Lueck, a former U.S. naval officer who returned home to farm in northern Minnesota upon his retirement, says the Molloy decision – while disappointing – should not have a bearing on the Midwest proceedings for a couple of reasons:
- The two wolf populations (Rocky Mountain and Great Lakes) are distinct populations. Wolves were extirpated from the Rocky Mountain area and reintroduced into Yellowstone Park in 1995 from a wolf population in Alberta, Canada. Meanwhile, the wolf in the Great Lakes area – while it may have dwindled to less than 1,000 wolves in the 1990s – was never extirpated from the area.
- While the federal government never delisted wolves in Wyoming, it did delist them in Idaho and Montana where it placed the wolf under state management. Molloy ruled that as a distinct wolf population, the wolf must be listed, or delisted, as a distinct population and protected accordingly. Thus, the three-state region (Montana, Idaho and Wyoming) can’t have separate protections for the same wolf population in each state. Montana’s Fish, Wildlife and Parks Commission intended to file an immediate appeal of Molloy’s ruling to the Ninth Circuit Court.
Regarding the Minnesota situation, Lueck says their suit applies to the entire wolf population in all three states – Minnesota, Wisconsin and Michigan. Therefore, he believes the Molloy reasoning isn’t applicable.
“Had we focused only on delisting wolves in Minnesota, then I think the defendants or other potential interveners could point to Judge Molloy’s decision as justification for denying our motion for summary judgment and our complaint,” he says.
Lueck and Tyler have waged a lone battle helped by whatever contributions they could muster from individuals and local organizations. But, on Aug. 9, their cause received a boost when U.S. District Judge Joan Ericksen granted motions for amicus curiae.
The ruling allows the Commissioner of the Minnesota Department of Natural Resources, the Upper Peninsula Sportsmen’s Alliance, the Safari Club International, and the National Rifle Association to join the suit, thus providing additional unique perspectives and information… as well as needed legal muscle and resources.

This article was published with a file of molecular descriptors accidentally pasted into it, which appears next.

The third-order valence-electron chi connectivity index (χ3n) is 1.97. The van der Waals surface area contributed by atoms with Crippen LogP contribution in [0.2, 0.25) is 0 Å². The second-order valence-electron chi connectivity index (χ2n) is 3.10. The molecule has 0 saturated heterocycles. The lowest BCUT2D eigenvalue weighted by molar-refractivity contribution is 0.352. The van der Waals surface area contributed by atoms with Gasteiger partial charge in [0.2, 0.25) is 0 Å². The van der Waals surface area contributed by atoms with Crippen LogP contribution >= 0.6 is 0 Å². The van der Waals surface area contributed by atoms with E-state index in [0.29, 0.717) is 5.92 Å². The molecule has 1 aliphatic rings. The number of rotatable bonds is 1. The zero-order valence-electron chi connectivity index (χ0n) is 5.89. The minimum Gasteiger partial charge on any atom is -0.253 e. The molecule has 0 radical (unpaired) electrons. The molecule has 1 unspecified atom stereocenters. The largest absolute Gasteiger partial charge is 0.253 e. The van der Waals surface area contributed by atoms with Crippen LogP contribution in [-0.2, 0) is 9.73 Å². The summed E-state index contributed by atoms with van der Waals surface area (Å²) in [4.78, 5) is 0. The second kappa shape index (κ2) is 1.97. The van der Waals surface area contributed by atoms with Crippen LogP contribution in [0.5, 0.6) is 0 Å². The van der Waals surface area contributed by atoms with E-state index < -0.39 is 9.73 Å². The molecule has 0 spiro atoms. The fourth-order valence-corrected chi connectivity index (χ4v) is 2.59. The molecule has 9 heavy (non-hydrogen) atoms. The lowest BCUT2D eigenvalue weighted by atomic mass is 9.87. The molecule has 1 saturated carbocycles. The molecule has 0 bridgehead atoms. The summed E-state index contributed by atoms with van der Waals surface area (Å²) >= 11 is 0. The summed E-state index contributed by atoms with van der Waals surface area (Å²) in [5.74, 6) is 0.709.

“The court’s decision to allow these groups amicus status is huge. Gerald [Tyler] and I carry this forward as a citizen’s lawsuit, representing ourselves,” Lueck says. “These groups have experienced attorneys, and this combination will serve as a strong counterbalance to the limitless resources that the U.S. Justice Department (DOJ) can muster in defense of the government.”
Lueck says two matters are currently pending before the court. He says DOJ responded to their suit with a motion to dismiss, which they hope will be denied by Judge Ericksen.
“Assuming our lawsuit is allowed to move forward, the second issue is our motion for a judgment that compels the federal government to delist the wolves here in the Midwest. If granted, that motion should get the job done,” he says.
But, Lueck says, no matter how complicated DOJ tries to make the issue, he’s not giving up. “It’s simply not right that the federal government can continue to ignore its duty under the law to delist the wolves here in the Midwest,” he says.